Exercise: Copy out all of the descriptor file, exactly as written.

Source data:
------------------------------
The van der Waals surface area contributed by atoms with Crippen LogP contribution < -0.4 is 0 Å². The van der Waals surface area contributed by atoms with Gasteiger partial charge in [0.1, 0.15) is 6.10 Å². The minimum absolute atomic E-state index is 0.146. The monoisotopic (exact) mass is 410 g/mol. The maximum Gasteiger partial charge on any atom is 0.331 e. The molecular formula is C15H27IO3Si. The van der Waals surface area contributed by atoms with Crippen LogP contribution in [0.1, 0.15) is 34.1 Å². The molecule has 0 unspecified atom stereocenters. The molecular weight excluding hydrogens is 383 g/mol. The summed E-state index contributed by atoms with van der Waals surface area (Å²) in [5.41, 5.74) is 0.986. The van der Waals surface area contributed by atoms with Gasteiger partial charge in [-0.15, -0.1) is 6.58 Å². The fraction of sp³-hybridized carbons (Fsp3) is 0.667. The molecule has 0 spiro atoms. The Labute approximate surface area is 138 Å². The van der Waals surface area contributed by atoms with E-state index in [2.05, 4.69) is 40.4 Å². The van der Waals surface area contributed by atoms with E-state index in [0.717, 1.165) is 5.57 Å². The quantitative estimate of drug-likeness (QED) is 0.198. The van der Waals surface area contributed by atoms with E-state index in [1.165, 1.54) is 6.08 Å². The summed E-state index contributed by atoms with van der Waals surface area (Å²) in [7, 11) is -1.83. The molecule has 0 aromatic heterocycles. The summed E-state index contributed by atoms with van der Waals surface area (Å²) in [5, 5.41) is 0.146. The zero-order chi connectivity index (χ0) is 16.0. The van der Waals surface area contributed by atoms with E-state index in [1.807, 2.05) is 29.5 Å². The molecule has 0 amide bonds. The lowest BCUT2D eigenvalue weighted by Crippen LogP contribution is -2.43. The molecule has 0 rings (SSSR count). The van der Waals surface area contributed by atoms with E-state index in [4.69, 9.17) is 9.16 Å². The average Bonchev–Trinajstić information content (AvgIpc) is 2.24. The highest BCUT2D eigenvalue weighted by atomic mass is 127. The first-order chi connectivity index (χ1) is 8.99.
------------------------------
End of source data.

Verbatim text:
The van der Waals surface area contributed by atoms with Crippen LogP contribution < -0.4 is 0 Å². The van der Waals surface area contributed by atoms with Gasteiger partial charge in [0.1, 0.15) is 6.10 Å². The minimum absolute atomic E-state index is 0.146. The monoisotopic (exact) mass is 410 g/mol. The maximum Gasteiger partial charge on any atom is 0.331 e. The molecular formula is C15H27IO3Si. The van der Waals surface area contributed by atoms with Crippen LogP contribution in [0.1, 0.15) is 34.1 Å². The molecule has 0 unspecified atom stereocenters. The molecular weight excluding hydrogens is 383 g/mol. The summed E-state index contributed by atoms with van der Waals surface area (Å²) in [5.41, 5.74) is 0.986. The van der Waals surface area contributed by atoms with Gasteiger partial charge in [-0.15, -0.1) is 6.58 Å². The fraction of sp³-hybridized carbons (Fsp3) is 0.667. The molecule has 0 spiro atoms. The Labute approximate surface area is 138 Å². The van der Waals surface area contributed by atoms with E-state index in [2.05, 4.69) is 40.4 Å². The van der Waals surface area contributed by atoms with E-state index in [0.717, 1.165) is 5.57 Å². The quantitative estimate of drug-likeness (QED) is 0.198. The van der Waals surface area contributed by atoms with E-state index in [1.165, 1.54) is 6.08 Å². The summed E-state index contributed by atoms with van der Waals surface area (Å²) in [7, 11) is -1.83. The molecule has 0 aromatic heterocycles. The summed E-state index contributed by atoms with van der Waals surface area (Å²) in [5, 5.41) is 0.146. The zero-order chi connectivity index (χ0) is 16.0. The van der Waals surface area contributed by atoms with E-state index in [1.807, 2.05) is 29.5 Å². The molecule has 0 amide bonds. The lowest BCUT2D eigenvalue weighted by Crippen LogP contribution is -2.43. The molecule has 0 rings (SSSR count). The van der Waals surface area contributed by atoms with E-state index in [4.69, 9.17) is 9.16 Å². The average Bonchev–Trinajstić information content (AvgIpc) is 2.24. The highest BCUT2D eigenvalue weighted by atomic mass is 127. The first-order chi connectivity index (χ1) is 8.99.